This was an extra-ordinary sighting! It most definitely made my afternoon safari so much more exciting and the guests were pleased to have shared this magnificent moment with Joseph and me.
Story by: Southern Camp Ranger Titus Ndlovu
AS THE FLOODWATERS RECEDE, THE DRY SEASON IN THE OKAVANGO DELTA IS A WONDERFUL TIME TO EXPLORE…
Some safari travelers are on a permanent mission to tick off as many new destinations as they can in one lifetime, while others form deep connections with certain places and will happily return to a favorite spot, time and time again, to maintain that soulful bond.
Returning to the same country, and even the same region, can be an entirely different journey at different times of the year. Seasons change, and with them so too do the landscapes and the feelings they evoke. Crisp winter mornings energize and invigorate, while lazy summer days call for guilt-free rest and relaxation. In spring, new life and colorful blossoms abound, and the warm colors of autumn gently signal yet another changing of the season. Mother Nature certainly puts on a constant spectacle for those who take the time to appreciate it.
A reason to return
I love exploring new destinations and experiencing different cultures, but I’m all for returning to those countries and cities that hold a special place in my heart, to restore that emotional connection and to see the same place through new eyes. Back in March, I had the wonderful opportunity to revisit the picture perfect Okavango Delta in Botswana. This was my third time setting foot in beautiful Botswana and hopefully not my last.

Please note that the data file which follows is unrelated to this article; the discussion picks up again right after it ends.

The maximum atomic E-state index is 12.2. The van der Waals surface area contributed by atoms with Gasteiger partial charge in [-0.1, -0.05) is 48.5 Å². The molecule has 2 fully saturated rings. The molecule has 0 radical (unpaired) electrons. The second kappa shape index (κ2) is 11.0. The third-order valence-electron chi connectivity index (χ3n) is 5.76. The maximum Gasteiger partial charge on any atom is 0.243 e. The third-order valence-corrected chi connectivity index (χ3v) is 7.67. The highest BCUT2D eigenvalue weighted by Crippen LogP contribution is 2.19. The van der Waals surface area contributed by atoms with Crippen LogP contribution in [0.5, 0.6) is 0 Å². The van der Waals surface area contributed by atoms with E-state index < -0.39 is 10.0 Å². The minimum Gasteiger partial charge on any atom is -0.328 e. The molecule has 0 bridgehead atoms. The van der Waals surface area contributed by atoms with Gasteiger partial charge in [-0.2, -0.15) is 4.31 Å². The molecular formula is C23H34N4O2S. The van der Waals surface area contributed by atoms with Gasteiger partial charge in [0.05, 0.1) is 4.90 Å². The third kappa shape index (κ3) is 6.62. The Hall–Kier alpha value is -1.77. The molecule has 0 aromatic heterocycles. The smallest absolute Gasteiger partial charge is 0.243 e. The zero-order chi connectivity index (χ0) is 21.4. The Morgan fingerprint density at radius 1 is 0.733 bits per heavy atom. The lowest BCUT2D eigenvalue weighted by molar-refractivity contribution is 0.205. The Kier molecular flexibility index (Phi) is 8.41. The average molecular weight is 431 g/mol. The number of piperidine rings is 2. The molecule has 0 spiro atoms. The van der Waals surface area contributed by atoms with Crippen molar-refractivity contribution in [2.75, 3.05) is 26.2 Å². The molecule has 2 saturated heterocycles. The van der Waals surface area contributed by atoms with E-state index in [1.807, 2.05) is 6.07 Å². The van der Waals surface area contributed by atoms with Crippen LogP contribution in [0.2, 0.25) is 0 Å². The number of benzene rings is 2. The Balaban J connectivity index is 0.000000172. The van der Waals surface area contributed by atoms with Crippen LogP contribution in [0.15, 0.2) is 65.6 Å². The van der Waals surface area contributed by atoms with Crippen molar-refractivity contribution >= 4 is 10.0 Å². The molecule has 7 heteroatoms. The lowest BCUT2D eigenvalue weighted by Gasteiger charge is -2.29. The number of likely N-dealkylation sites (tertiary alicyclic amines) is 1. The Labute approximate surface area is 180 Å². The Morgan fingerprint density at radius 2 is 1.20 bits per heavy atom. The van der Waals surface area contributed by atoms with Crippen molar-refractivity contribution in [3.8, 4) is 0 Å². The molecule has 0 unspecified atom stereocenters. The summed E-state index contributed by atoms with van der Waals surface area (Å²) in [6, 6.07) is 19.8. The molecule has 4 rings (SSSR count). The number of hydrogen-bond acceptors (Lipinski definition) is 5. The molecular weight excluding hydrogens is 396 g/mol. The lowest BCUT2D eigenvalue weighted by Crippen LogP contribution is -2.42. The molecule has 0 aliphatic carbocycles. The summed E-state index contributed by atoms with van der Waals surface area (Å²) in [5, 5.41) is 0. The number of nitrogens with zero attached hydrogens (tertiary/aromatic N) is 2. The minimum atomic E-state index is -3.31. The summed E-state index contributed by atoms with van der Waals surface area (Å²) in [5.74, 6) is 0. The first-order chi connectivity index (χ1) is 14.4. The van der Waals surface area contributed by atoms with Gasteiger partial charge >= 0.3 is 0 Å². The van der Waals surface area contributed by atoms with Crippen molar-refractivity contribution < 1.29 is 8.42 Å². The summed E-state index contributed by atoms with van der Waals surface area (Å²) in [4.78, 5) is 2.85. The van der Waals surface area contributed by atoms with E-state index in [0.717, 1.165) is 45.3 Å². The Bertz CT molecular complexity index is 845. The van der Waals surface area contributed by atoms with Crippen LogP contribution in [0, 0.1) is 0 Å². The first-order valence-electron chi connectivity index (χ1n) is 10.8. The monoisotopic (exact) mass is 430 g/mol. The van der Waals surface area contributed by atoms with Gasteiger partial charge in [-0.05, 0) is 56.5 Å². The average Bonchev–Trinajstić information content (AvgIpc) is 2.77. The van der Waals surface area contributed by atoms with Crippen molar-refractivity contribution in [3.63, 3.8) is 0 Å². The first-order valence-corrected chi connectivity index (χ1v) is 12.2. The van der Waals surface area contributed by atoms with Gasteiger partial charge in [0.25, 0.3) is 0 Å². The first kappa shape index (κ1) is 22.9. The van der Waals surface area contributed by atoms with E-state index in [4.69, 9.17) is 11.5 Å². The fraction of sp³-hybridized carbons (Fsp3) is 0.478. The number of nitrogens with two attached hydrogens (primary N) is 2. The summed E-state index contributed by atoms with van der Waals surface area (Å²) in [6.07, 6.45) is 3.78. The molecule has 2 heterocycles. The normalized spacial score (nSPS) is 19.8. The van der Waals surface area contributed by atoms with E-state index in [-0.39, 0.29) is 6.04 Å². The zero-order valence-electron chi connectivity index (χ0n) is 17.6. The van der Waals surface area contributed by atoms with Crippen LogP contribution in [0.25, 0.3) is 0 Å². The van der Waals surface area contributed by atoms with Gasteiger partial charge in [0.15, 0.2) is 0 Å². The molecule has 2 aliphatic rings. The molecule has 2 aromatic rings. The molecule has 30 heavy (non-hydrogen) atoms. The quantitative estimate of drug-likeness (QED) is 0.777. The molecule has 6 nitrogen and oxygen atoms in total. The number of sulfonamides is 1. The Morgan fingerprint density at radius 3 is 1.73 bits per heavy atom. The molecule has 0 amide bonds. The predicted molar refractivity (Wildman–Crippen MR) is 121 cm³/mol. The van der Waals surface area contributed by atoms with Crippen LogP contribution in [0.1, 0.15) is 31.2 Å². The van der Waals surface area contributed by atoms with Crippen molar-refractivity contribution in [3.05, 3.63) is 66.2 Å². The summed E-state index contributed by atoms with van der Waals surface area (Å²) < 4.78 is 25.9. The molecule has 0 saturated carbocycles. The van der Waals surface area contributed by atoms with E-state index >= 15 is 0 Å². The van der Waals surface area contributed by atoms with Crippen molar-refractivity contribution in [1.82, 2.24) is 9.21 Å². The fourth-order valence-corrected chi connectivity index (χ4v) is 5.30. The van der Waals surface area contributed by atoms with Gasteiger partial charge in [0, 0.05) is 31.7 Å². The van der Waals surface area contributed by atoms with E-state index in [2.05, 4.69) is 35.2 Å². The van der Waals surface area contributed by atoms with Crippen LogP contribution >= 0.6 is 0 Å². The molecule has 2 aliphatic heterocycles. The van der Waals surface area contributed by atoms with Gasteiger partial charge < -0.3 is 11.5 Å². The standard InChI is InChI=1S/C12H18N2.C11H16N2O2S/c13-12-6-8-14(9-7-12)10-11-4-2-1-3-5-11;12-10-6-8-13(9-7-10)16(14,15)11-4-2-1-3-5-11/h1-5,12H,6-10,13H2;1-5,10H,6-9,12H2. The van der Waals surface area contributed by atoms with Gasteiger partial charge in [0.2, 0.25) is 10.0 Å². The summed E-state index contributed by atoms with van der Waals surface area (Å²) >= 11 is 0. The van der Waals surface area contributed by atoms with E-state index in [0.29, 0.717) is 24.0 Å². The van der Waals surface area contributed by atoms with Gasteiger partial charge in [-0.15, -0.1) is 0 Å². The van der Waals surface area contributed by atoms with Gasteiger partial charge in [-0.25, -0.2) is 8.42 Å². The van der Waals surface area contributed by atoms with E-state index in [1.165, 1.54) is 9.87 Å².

I fell in love with the Okavango Delta for its expansive, unspoiled and unfenced landscapes; the rich variety of wildlife and the pleasure of viewing it in the absence of other vehicles; the overly dramatic sunrises and sunsets; the remoteness and tranquility of our lodges; and the sheer wide open spaces that you seemingly have all to yourself. It is the perfect place to disconnect, get back to nature and settle down to that much-needed slower pace.
Officially declared UNESCO’s 1 000th World Heritage Site and one of the Seven Natural Wonders of Africa, the Okavango Delta is undeniably Botswana’s crown jewel. World famous for its narrow, winding waterways, glassy lagoons and remote islands teeming with wildlife, it’s no surprise that most of the nature lovers that flock to the Delta do so during its flood season (typically May to September) when the floodwaters are in full swing. Pastel-colored lilies float upon verdant lily pads, butterflies captivate with their iridescent wings and tiny painted frogs cling to the reeds as you take to the tranquil waterways in a traditional mokoro (dugout canoe).